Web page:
Simon: In the asset-backed sector, we’ve clearly changed the way that we invest because of our concerns about the housing market. For example, on negative amortizing ARMs (adjustable rate mortgages), S&P and Moody’s require 10% credit support1 for AAA-rated, standard structures. We build in 45% credit support.

In sub-prime loans, we tend not to buy the AAA-rated piece of the loan. We carve the AAA-rated piece up and take the first cash flows off the AAA piece, which are self-liquidating if the deal performs normally for about four months. The biggest complaint you could make about our approach to those kinds of loans is that we’ve been too conservative. But given our view, that’s a criticism that we will gladly bear.

Q: You mentioned that the majority of PIMCO’s mortgage holdings are in Fannie Mae and Freddie Mac securities. How is PIMCO attempting to add value in agency mortgages?

Simon: We believe identifying relative value opportunities between agency mortgage backed-security coupons is the single highest information ratio way to earn alpha2. Coupon trades are the most mean-reverting, liquid, robust relationships in the market that we’ve seen, and we take advantage of them regularly.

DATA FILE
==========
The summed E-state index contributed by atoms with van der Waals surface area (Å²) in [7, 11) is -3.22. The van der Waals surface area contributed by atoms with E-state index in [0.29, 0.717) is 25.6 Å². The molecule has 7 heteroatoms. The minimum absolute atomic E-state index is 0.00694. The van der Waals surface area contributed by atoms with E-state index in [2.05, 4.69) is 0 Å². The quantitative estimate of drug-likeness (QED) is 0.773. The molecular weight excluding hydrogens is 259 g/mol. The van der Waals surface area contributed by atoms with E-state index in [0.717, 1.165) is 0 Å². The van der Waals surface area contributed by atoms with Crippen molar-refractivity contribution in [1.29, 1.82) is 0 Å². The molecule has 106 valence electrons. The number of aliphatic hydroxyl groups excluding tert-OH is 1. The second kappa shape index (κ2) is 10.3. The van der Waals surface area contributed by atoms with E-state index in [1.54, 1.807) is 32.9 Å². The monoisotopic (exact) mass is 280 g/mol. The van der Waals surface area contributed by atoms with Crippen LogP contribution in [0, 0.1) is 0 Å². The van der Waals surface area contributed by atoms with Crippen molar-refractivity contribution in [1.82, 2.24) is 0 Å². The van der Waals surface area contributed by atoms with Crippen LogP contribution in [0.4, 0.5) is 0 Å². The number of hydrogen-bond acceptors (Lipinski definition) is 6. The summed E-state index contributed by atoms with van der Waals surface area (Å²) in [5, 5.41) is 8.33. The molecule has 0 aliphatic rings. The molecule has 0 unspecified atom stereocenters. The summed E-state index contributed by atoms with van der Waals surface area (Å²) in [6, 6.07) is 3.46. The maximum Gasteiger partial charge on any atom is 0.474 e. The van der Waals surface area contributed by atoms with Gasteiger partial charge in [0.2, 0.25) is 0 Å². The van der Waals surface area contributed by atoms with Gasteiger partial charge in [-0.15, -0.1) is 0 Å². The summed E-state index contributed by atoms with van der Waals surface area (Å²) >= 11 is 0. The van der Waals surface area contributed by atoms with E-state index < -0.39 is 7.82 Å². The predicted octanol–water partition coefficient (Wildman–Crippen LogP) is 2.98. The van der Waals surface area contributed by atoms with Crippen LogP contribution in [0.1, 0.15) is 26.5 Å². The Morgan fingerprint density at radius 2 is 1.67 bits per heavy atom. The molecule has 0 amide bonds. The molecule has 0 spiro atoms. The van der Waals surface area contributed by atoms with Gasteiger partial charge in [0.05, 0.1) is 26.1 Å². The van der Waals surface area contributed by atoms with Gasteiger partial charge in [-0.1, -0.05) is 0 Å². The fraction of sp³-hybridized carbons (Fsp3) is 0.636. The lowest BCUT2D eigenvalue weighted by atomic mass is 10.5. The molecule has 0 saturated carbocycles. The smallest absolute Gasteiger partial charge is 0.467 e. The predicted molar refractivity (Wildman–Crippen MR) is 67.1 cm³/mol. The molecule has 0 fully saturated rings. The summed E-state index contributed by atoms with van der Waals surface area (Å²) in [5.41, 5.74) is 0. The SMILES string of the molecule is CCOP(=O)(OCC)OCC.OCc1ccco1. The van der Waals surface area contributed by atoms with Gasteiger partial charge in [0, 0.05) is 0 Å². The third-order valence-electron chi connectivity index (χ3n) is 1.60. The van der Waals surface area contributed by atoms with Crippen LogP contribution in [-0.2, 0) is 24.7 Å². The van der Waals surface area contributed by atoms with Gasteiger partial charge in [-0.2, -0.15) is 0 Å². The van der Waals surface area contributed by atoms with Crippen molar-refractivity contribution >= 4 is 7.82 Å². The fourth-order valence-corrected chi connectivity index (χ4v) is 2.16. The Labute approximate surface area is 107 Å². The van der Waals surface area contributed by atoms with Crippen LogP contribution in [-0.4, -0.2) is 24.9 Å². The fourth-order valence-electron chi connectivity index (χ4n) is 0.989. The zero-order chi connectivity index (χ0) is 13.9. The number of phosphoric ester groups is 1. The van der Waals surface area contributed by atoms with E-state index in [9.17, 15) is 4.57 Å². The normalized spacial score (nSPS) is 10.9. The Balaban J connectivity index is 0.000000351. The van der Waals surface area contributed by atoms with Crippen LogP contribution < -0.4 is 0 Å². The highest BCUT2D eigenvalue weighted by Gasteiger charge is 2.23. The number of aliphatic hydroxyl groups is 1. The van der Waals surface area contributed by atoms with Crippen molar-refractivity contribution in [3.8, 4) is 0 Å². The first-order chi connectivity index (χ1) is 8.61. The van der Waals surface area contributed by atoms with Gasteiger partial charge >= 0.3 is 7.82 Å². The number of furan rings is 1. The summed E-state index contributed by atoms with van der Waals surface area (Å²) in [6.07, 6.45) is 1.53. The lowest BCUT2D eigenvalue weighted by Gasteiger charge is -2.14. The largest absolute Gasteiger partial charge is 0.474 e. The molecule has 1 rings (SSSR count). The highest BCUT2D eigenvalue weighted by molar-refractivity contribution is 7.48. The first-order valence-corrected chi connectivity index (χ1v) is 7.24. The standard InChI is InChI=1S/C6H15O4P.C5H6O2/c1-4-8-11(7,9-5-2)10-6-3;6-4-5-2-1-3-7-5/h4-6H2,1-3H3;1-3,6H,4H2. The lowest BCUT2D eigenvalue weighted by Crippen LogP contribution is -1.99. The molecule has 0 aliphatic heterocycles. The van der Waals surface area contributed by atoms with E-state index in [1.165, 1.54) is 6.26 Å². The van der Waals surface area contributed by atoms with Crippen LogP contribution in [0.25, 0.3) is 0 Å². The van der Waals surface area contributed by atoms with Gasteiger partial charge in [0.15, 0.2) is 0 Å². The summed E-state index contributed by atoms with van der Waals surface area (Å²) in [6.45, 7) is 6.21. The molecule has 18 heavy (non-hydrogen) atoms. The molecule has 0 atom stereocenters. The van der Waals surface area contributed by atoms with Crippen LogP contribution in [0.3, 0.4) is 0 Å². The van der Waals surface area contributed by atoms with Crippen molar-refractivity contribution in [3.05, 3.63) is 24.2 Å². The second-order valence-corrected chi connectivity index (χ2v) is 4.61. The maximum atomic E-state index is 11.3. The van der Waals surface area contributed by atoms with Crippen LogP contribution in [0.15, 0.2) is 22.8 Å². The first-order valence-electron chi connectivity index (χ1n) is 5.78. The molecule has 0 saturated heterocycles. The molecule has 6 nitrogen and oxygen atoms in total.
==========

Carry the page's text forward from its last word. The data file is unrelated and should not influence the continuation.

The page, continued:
Over time, many investors don’t invest from a total return point of view; instead they are accounting or politically driven. They are central banks, commercial banks, or all sorts of other types of accounts—mortgage servicers, for example—who do non-total return trades. As you go down in coupon, you get more duration. Many of these investors trade MBS for duration reasons, not for valuations. We believe that duration should not dictate what mortgages you buy. So, we take a duration-neutral approach to coupons and move up and down in coupon depending on valuation.

Agency MBS are incredibly homogenous, and the only real difference between them is the degree to which the homeowner’s option to refinance is in or out of the money. For example, if mortgage rates are 6%, homeowners with a 7% mortgage have an in-the-money option to refinance into a 6% loan. Since agency MBS are so similar from a fundamental standpoint, there should be a natural relationship between various coupons that is based on the value of the prepayment option for the homeowner.

Related Articles
PIMCO’s “Housing Project” Tracks the Real Estate Market

Scott Simon Discusses PIMCO’s Views on the U.S. Housing Market (August 2006)

Scott Simon Discusses PIMCO’s Views on the U.S. Housing Market (May 2006)

Bond Basics: The Role of Housing in the U.S. Economy

PIMCO named "Investor of the Year" by Securitization News

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When premiums on lower coupons get very cheap because people are afraid of prepayments or people are bullish or people are just doing trades for accounting reasons, we sell those lower coupons and go up in coupons while holding our overall duration exposure neutral.

At PIMCO, we have a long history of understanding the underlying mortgage collateral and the relationship between coupons. We’d argue that to the degree we can sell expensive coupons and buy cheap ones, we can enhance expected return and reduce risk.

Q: Thank you, Scott.